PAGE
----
With time running out, after he gave up drinking water, Prof. Agarwal just sought a written assurance that legislation on protecting the Ganga would be presented in the winter session of Parliament and that all construction projects on the Ganga — dams in the upper reaches and dredging by the National Shipping Waterways in the lower reaches — would be suspended immediately.
Prof. Agarwal was a man of science. He realised the importance of a free-flowing (aviral) Ganga. He had studied all the facets of the Ganga. The Ganga was for him a symbol of India’s cultural heritage, the nation’s soul. “I have failed,” he said before he passed away.
Prof. Agarwal was a leading authority on environmental engineering. After his doctorate from the University of California, Berkeley, he taught at IIT Kanpur and other renowned engineering institutions at Roorkee and elsewhere. A learned and charismatic teacher, he inspired students like Anil Agarwal, Ravi Chopra, and Dunu Roy, who went on to be well-known environmentalists. He encouraged one of them, S.K. Gupta, to set up Envirotech, India’s first pollution control technology company. Prof. Agarwal was also the first member-secretary of the Central Board of Pollution Control.
In 2007, he travelled to Gangotri above which the Ganga originates, where it is called the Bhagirathi. He came to know that the government was building a series of dams. Prof. Agarwal realised that those dams would destroy this pristine stretch of the river and limit the flow of water downstream. The Ganga is one of India’s most polluted rivers which gets filled with sewage, garbage and industrial effluents as it flows downstream. Without a constant flow of water, the river would go dry as it ran its course. Prof. Agarwal resolved to do whatever he could to protect and rejuvenate the river, sacred to millions.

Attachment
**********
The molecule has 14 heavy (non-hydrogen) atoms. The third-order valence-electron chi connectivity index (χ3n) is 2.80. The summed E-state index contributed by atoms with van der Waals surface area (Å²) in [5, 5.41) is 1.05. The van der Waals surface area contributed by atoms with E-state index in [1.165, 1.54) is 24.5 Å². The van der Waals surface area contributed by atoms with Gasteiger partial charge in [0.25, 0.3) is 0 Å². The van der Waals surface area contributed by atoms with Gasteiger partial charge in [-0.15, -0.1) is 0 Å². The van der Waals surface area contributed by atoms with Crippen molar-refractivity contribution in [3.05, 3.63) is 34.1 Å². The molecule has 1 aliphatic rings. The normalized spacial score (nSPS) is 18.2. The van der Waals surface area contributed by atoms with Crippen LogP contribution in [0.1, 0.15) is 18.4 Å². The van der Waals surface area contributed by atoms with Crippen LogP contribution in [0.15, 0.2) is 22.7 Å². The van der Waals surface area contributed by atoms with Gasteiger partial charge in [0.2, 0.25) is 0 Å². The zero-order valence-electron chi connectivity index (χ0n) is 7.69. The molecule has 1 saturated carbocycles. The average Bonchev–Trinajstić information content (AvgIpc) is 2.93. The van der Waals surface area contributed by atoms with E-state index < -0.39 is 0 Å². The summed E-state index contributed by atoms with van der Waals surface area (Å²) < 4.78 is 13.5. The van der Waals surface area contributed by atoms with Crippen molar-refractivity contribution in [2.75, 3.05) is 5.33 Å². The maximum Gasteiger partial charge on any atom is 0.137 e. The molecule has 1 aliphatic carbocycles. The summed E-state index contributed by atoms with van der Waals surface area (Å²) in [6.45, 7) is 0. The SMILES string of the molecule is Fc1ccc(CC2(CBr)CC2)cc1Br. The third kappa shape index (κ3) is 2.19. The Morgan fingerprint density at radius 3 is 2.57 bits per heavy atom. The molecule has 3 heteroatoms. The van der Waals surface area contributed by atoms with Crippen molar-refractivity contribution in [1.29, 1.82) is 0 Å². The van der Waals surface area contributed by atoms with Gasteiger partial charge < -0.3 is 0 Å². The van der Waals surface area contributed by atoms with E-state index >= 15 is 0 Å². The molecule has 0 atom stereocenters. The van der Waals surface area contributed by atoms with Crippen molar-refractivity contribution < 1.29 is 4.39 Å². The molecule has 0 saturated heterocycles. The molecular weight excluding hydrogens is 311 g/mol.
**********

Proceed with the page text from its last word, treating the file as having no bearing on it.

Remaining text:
His strategy was Gandhian. He went on hunger strikes, in 2008, in 2009 and in 2010. He first demanded that dam building be stopped between Gangotri and Maneri. His fast drew attention to the importance of having a free-flowing river. The government designated the Ganga as India’s national river. His second fast in 2009 led to the formation of the National Ganga River Basin Authority to oversee all aspects of protecting and rejuvenating the river. His third fast in 2010 got the UPA to cancel three dams between Gangotri and Uttarkashi.
In 2012 the central government even issued a notification declaring a 100-km stretch of the Bhagirathi between Gaumukh and Uttarkashi an eco-sensitive zone, where hydro projects wouldn’t be allowed. The move was welcomed by Prof. Agarwal. But development projects are now underway in this sensitive zone along the river.
In 2011, Prof. Agarwal joined an order of Hindu monastics in Uttarakhand and took the name, Swami Gyan Swaroop Sanand. He decided to devote himself wholly to saving the Ganga. The present phase of his struggle started on February 24 this year when he wrote a letter to the Prime Minister saying that he had high hopes from his government on Ganga protection but they had been belied.
A fast-flowing stretch in the upper reaches
A dam reduces the river to a trickle